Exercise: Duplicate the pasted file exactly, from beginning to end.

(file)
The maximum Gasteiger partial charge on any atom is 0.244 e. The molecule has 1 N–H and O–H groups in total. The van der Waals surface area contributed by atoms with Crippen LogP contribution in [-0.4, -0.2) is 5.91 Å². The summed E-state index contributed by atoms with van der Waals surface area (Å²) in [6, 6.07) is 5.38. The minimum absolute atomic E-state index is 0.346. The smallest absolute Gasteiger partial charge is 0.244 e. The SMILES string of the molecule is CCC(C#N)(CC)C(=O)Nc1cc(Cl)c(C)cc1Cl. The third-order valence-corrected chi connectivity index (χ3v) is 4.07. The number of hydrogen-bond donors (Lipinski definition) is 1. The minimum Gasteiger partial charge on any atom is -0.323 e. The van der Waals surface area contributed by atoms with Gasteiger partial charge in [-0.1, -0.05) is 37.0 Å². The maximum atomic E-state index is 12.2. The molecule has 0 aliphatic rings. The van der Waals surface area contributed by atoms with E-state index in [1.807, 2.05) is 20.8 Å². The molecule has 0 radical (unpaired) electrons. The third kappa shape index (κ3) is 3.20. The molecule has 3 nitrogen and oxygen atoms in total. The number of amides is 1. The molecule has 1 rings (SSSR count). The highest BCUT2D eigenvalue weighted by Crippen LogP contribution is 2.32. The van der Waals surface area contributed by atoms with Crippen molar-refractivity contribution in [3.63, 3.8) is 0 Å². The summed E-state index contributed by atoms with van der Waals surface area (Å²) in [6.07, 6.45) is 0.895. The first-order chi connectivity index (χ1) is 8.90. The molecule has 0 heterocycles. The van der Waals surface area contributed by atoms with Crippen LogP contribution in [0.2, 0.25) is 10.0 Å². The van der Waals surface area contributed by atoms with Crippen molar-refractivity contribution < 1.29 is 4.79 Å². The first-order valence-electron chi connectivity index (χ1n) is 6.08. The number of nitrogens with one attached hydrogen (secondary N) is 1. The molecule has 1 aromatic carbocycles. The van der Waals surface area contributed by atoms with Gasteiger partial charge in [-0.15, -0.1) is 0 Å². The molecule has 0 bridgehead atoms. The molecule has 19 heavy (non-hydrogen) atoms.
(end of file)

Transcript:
The maximum Gasteiger partial charge on any atom is 0.244 e. The molecule has 1 N–H and O–H groups in total. The van der Waals surface area contributed by atoms with Crippen LogP contribution in [-0.4, -0.2) is 5.91 Å². The summed E-state index contributed by atoms with van der Waals surface area (Å²) in [6, 6.07) is 5.38. The minimum absolute atomic E-state index is 0.346. The smallest absolute Gasteiger partial charge is 0.244 e. The SMILES string of the molecule is CCC(C#N)(CC)C(=O)Nc1cc(Cl)c(C)cc1Cl. The third-order valence-corrected chi connectivity index (χ3v) is 4.07. The number of hydrogen-bond donors (Lipinski definition) is 1. The minimum Gasteiger partial charge on any atom is -0.323 e. The van der Waals surface area contributed by atoms with Gasteiger partial charge in [-0.1, -0.05) is 37.0 Å². The maximum atomic E-state index is 12.2. The molecule has 0 aliphatic rings. The van der Waals surface area contributed by atoms with E-state index in [1.807, 2.05) is 20.8 Å². The molecule has 0 radical (unpaired) electrons. The third kappa shape index (κ3) is 3.20. The molecule has 3 nitrogen and oxygen atoms in total. The number of amides is 1. The molecule has 1 rings (SSSR count). The highest BCUT2D eigenvalue weighted by Crippen LogP contribution is 2.32. The van der Waals surface area contributed by atoms with Crippen molar-refractivity contribution in [3.63, 3.8) is 0 Å². The summed E-state index contributed by atoms with van der Waals surface area (Å²) in [6.07, 6.45) is 0.895. The first-order chi connectivity index (χ1) is 8.90. The molecule has 0 heterocycles. The van der Waals surface area contributed by atoms with Crippen LogP contribution in [0.2, 0.25) is 10.0 Å². The van der Waals surface area contributed by atoms with Crippen molar-refractivity contribution < 1.29 is 4.79 Å². The first-order valence-electron chi connectivity index (χ1n) is 6.08. The number of nitrogens with one attached hydrogen (secondary N) is 1. The molecule has 1 aromatic carbocycles. The van der Waals surface area contributed by atoms with Gasteiger partial charge in [-0.15, -0.1) is 0 Å². The molecule has 0 bridgehead atoms. The molecule has 19 heavy (non-hydrogen) atoms.